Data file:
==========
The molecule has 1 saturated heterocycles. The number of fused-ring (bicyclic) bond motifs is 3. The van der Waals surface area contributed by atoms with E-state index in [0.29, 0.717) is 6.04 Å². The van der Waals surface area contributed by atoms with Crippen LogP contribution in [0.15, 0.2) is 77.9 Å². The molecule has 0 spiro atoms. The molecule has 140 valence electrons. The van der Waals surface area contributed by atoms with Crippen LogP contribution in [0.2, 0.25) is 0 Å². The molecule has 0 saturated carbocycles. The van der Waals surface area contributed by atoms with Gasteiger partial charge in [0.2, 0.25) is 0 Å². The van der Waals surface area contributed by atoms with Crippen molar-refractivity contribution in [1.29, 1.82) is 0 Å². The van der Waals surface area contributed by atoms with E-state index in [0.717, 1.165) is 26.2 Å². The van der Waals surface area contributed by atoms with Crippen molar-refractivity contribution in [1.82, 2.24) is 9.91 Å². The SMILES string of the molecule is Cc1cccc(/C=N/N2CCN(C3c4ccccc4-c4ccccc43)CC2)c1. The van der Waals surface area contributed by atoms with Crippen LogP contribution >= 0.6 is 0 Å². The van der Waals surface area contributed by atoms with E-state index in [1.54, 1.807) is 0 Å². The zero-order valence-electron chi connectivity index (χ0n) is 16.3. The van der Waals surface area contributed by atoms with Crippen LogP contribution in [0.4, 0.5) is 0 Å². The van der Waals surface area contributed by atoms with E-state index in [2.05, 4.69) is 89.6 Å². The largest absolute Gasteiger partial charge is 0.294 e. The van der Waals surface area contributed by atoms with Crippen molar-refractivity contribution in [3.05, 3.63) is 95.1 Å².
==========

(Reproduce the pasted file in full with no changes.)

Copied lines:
The molecule has 1 saturated heterocycles. The number of fused-ring (bicyclic) bond motifs is 3. The van der Waals surface area contributed by atoms with E-state index in [0.29, 0.717) is 6.04 Å². The van der Waals surface area contributed by atoms with Crippen LogP contribution in [0.15, 0.2) is 77.9 Å². The molecule has 0 spiro atoms. The molecule has 140 valence electrons. The van der Waals surface area contributed by atoms with Crippen LogP contribution in [0.2, 0.25) is 0 Å². The molecule has 0 saturated carbocycles. The van der Waals surface area contributed by atoms with Gasteiger partial charge in [0.2, 0.25) is 0 Å². The van der Waals surface area contributed by atoms with Crippen molar-refractivity contribution in [1.29, 1.82) is 0 Å². The van der Waals surface area contributed by atoms with E-state index in [0.717, 1.165) is 26.2 Å². The van der Waals surface area contributed by atoms with Crippen molar-refractivity contribution in [1.82, 2.24) is 9.91 Å². The SMILES string of the molecule is Cc1cccc(/C=N/N2CCN(C3c4ccccc4-c4ccccc43)CC2)c1. The van der Waals surface area contributed by atoms with Crippen LogP contribution >= 0.6 is 0 Å². The van der Waals surface area contributed by atoms with E-state index in [1.54, 1.807) is 0 Å². The zero-order valence-electron chi connectivity index (χ0n) is 16.3. The van der Waals surface area contributed by atoms with Crippen LogP contribution in [0.4, 0.5) is 0 Å². The van der Waals surface area contributed by atoms with E-state index in [2.05, 4.69) is 89.6 Å². The largest absolute Gasteiger partial charge is 0.294 e. The van der Waals surface area contributed by atoms with Crippen molar-refractivity contribution in [3.05, 3.63) is 95.1 Å².